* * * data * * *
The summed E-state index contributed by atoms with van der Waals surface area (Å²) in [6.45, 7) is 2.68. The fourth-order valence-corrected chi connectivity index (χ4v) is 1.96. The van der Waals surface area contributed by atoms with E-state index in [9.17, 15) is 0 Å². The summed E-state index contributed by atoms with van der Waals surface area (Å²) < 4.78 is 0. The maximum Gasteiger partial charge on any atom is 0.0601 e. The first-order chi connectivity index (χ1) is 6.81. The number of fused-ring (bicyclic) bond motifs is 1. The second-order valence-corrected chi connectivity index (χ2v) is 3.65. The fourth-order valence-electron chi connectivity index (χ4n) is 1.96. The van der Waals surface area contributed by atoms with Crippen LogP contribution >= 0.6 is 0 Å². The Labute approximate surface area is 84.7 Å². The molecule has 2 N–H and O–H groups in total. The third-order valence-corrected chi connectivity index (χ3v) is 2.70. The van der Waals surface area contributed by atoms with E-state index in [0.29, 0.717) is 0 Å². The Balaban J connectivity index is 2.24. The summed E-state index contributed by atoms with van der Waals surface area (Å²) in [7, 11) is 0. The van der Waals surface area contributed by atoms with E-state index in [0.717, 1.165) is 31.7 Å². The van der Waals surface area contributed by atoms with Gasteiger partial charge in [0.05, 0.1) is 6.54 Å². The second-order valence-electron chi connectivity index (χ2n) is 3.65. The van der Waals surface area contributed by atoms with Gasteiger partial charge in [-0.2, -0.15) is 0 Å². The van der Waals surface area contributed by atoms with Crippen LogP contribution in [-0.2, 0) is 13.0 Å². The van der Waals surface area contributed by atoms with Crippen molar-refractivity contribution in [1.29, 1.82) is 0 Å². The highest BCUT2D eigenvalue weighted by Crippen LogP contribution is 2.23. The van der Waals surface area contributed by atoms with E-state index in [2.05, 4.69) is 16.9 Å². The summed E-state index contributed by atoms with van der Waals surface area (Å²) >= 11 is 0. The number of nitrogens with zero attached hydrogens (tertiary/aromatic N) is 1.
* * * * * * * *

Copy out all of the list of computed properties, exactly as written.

The summed E-state index contributed by atoms with van der Waals surface area (Å²) in [6.45, 7) is 2.68. The fourth-order valence-corrected chi connectivity index (χ4v) is 1.96. The van der Waals surface area contributed by atoms with E-state index in [9.17, 15) is 0 Å². The summed E-state index contributed by atoms with van der Waals surface area (Å²) < 4.78 is 0. The maximum Gasteiger partial charge on any atom is 0.0601 e. The first-order chi connectivity index (χ1) is 6.81. The number of fused-ring (bicyclic) bond motifs is 1. The second-order valence-corrected chi connectivity index (χ2v) is 3.65. The fourth-order valence-electron chi connectivity index (χ4n) is 1.96. The van der Waals surface area contributed by atoms with Crippen LogP contribution >= 0.6 is 0 Å². The Labute approximate surface area is 84.7 Å². The molecule has 2 N–H and O–H groups in total. The third-order valence-corrected chi connectivity index (χ3v) is 2.70. The van der Waals surface area contributed by atoms with E-state index in [0.29, 0.717) is 0 Å². The Balaban J connectivity index is 2.24. The summed E-state index contributed by atoms with van der Waals surface area (Å²) in [7, 11) is 0. The van der Waals surface area contributed by atoms with E-state index in [0.717, 1.165) is 31.7 Å². The van der Waals surface area contributed by atoms with Gasteiger partial charge in [0.05, 0.1) is 6.54 Å². The second-order valence-electron chi connectivity index (χ2n) is 3.65. The van der Waals surface area contributed by atoms with Gasteiger partial charge in [-0.2, -0.15) is 0 Å². The van der Waals surface area contributed by atoms with Crippen LogP contribution in [-0.2, 0) is 13.0 Å². The van der Waals surface area contributed by atoms with Crippen molar-refractivity contribution in [1.29, 1.82) is 0 Å². The highest BCUT2D eigenvalue weighted by Crippen LogP contribution is 2.23. The van der Waals surface area contributed by atoms with E-state index in [2.05, 4.69) is 16.9 Å². The summed E-state index contributed by atoms with van der Waals surface area (Å²) >= 11 is 0. The number of nitrogens with zero attached hydrogens (tertiary/aromatic N) is 1.